This forum includes tips for maintaining the best audio quality possible with the Ooma System. If your Ooma system is having issues with dropped calls, static audio or echo, look here for assistance.
#82301 by murphy
Thu May 26, 2011 1:47 pm
vicw wrote:Thanks, Murtphy. I get that part. What's got me befuddled is how the Telo could apparently use over 2 mbps of the total bandwidth for a voice call, for the duration of a test, as the test results implied? How could it momentarily, let alone steadily, generate that much data flow? It doesn't add up to me, but maybe I'm still missing the obvious.

If the upstream QOS is set to 384 kbps the Telo will take most of that and throttle the connection through the Home port.
If you don't tell it what is really available it has no way to know that there is a big pipe available so it blocks the traffic so it can take what it needs. It's not using the 2 mbps, it's blocking the traffic because it doesn't know there is 2 mbps available. QOS is a traffic cop. It must know what the full flow rate is to be able to modulate the traffic. If you tell it that the max is 384, that is the max that will get through.
#82303 by vicw
Thu May 26, 2011 1:53 pm
Given that, I really don't get the purpose of having the customer run the test while an active call is open. It doesn't seem to provide any meaningful data, with respect to available bandwidth from the ISP. They have the customer considering an upgrade of his service, which will probably do nothing to improve his voice quality situation.
#82311 by thunderbird
Thu May 26, 2011 3:34 pm
vicw wrote:Given that, I really don't get the purpose of having the customer run the test while an active call is open. It doesn't seem to provide any meaningful data, with respect to available bandwidth from the ISP. They have the customer considering an upgrade of his service, which will probably do nothing to improve his voice quality situation.

Vicw:
Your reasoning makes sense to me.
#82330 by murphy
Thu May 26, 2011 7:00 pm
vicw wrote:Given that, I really don't get the purpose of having the customer run the test while an active call is open. It doesn't seem to provide any meaningful data, with respect to available bandwidth from the ISP. They have the customer considering an upgrade of his service, which will probably do nothing to improve his voice quality situation.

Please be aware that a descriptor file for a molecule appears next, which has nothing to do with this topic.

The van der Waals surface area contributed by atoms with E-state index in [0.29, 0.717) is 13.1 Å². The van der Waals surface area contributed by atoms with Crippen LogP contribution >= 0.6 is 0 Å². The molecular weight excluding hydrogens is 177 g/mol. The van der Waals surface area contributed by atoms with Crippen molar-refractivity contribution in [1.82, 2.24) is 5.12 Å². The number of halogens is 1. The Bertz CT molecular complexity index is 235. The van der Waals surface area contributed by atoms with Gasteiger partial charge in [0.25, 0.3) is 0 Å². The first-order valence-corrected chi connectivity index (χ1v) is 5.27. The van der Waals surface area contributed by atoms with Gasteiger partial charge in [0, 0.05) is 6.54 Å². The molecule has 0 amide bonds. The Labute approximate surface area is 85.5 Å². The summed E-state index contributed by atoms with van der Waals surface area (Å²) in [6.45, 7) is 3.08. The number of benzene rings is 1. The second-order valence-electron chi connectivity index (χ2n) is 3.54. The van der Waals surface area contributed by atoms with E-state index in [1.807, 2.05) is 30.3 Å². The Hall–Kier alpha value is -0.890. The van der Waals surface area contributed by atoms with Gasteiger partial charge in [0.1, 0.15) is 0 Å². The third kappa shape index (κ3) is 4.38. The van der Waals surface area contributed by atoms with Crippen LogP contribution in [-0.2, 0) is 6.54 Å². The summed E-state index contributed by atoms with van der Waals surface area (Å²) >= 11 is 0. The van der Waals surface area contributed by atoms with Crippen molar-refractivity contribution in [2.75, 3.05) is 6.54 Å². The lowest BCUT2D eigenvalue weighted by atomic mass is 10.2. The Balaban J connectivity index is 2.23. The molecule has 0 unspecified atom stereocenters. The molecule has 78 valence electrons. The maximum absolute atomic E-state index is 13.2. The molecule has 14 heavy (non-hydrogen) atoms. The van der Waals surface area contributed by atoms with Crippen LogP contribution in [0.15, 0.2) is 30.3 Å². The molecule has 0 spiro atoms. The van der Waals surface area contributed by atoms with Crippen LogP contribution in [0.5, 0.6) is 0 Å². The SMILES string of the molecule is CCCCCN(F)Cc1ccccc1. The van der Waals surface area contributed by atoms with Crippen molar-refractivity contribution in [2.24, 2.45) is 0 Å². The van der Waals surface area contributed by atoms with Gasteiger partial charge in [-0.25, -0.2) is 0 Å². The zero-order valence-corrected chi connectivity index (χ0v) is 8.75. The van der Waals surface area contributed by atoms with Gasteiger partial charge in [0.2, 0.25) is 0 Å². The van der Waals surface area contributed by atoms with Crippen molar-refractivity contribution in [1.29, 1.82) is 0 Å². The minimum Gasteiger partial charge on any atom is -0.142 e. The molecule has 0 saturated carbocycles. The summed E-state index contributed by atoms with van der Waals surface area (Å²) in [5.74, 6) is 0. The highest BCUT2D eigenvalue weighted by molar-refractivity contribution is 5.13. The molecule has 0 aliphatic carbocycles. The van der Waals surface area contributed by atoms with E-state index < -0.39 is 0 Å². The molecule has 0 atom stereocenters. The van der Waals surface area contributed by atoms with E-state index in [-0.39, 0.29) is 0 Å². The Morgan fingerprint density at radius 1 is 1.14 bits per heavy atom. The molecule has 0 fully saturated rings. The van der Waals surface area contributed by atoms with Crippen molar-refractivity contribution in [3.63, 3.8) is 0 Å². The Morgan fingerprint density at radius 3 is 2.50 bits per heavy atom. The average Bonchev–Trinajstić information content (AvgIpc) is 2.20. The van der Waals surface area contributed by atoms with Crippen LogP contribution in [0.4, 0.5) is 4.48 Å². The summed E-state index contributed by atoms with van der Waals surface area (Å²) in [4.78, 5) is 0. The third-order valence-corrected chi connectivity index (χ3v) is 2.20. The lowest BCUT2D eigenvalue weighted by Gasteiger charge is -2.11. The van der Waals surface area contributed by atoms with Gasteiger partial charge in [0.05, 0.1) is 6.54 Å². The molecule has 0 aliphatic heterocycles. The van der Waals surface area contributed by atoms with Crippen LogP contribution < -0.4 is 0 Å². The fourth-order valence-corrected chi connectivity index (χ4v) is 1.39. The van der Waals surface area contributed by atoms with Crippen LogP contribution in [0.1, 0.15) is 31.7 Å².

You are correct. A speed test should be run when nothing else is going on. Otherwise it is meaningless.
#82349 by tonyn999
Fri May 27, 2011 6:58 am
Thank for everyone's help. The consensus seems to be that leaving the upload and download speeds at 0 (effectively turning QoS off) should be fine for my relatively fast cable connection. When I had first purchased my Ooma Telo I thought I had done this, but I'm not 100% sure of this. If I continue to get intermittent call quality issues I'll try setting the upload/download speeds to 80% of the actual bandwidth. But given that I apparently have an excess of bandwidth I'm not sure how this will help. Certainly worth a try though.

With respect to jitter I did, as someone suggested, connect to my cable modem and found the following attributes that may relate to a relatively high jitter value:

Downstream: 585000000 Hz
Downstream: QAM: QAM256
Downstream Net Access Control Obj: ON
Downstream Powerlevel: 0dBmV
Downstream SNR: 36dB
Upstream Powerlevel: 41 dBmV

I'm not sure whether any of these are modifiable, and if they are I do not know whether changing any of them would affect jitter. Also, would a jitter of 11 ms result in garbled audio?

Mnay thanks!
#82362 by murphy
Fri May 27, 2011 9:02 am
tonyn999 wrote:Thank for everyone's help. The consensus seems to be that leaving the upload and download speeds at 0 (effectively turning QoS off) should be fine for my relatively fast cable connection. When I had first purchased my Ooma Telo I thought I had done this, but I'm not 100% sure of this. If I continue to get intermittent call quality issues I'll try setting the upload/download speeds to 80% of the actual bandwidth. But given that I apparently have an excess of bandwidth I'm not sure how this will help. Certainly worth a try though.

With respect to jitter I did, as someone suggested, connect to my cable modem and found the following attributes that may relate to a relatively high jitter value:

Downstream: 585000000 Hz
Downstream: QAM: QAM256
Downstream Net Access Control Obj: ON
Downstream Powerlevel: 0dBmV
Downstream SNR: 36dB
Upstream Powerlevel: 41 dBmV


I'm not sure whether any of these are modifiable, and if they are I do not know whether changing any of them would affect jitter. Also, would a jitter of 11 ms result in garbled audio?

Mnay thanks!

Those are very good numbers. Your signal levels are not causing a problem.

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